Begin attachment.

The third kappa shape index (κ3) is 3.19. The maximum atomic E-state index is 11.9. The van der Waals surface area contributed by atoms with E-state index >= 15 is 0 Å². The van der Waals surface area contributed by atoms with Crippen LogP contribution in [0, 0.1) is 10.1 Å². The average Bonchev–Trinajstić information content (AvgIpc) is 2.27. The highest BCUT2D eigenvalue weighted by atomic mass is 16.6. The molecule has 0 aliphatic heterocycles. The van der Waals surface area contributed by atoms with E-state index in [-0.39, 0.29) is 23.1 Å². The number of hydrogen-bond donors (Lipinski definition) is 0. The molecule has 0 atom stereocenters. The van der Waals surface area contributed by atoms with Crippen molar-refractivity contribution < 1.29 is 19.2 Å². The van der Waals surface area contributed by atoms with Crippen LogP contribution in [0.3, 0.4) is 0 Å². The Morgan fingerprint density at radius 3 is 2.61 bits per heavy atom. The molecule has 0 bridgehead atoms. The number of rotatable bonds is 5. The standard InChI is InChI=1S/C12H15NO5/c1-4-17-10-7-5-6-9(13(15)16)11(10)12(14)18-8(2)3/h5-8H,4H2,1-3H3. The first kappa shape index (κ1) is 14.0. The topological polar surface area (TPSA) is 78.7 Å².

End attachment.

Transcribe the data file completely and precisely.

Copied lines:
The third kappa shape index (κ3) is 3.19. The maximum atomic E-state index is 11.9. The van der Waals surface area contributed by atoms with E-state index >= 15 is 0 Å². The van der Waals surface area contributed by atoms with Crippen LogP contribution in [0, 0.1) is 10.1 Å². The average Bonchev–Trinajstić information content (AvgIpc) is 2.27. The highest BCUT2D eigenvalue weighted by atomic mass is 16.6. The molecule has 0 aliphatic heterocycles. The van der Waals surface area contributed by atoms with E-state index in [-0.39, 0.29) is 23.1 Å². The number of hydrogen-bond donors (Lipinski definition) is 0. The molecule has 0 atom stereocenters. The van der Waals surface area contributed by atoms with Crippen molar-refractivity contribution < 1.29 is 19.2 Å². The van der Waals surface area contributed by atoms with Crippen LogP contribution in [0.3, 0.4) is 0 Å². The Morgan fingerprint density at radius 3 is 2.61 bits per heavy atom. The molecule has 0 bridgehead atoms. The number of rotatable bonds is 5. The standard InChI is InChI=1S/C12H15NO5/c1-4-17-10-7-5-6-9(13(15)16)11(10)12(14)18-8(2)3/h5-8H,4H2,1-3H3. The first kappa shape index (κ1) is 14.0. The topological polar surface area (TPSA) is 78.7 Å².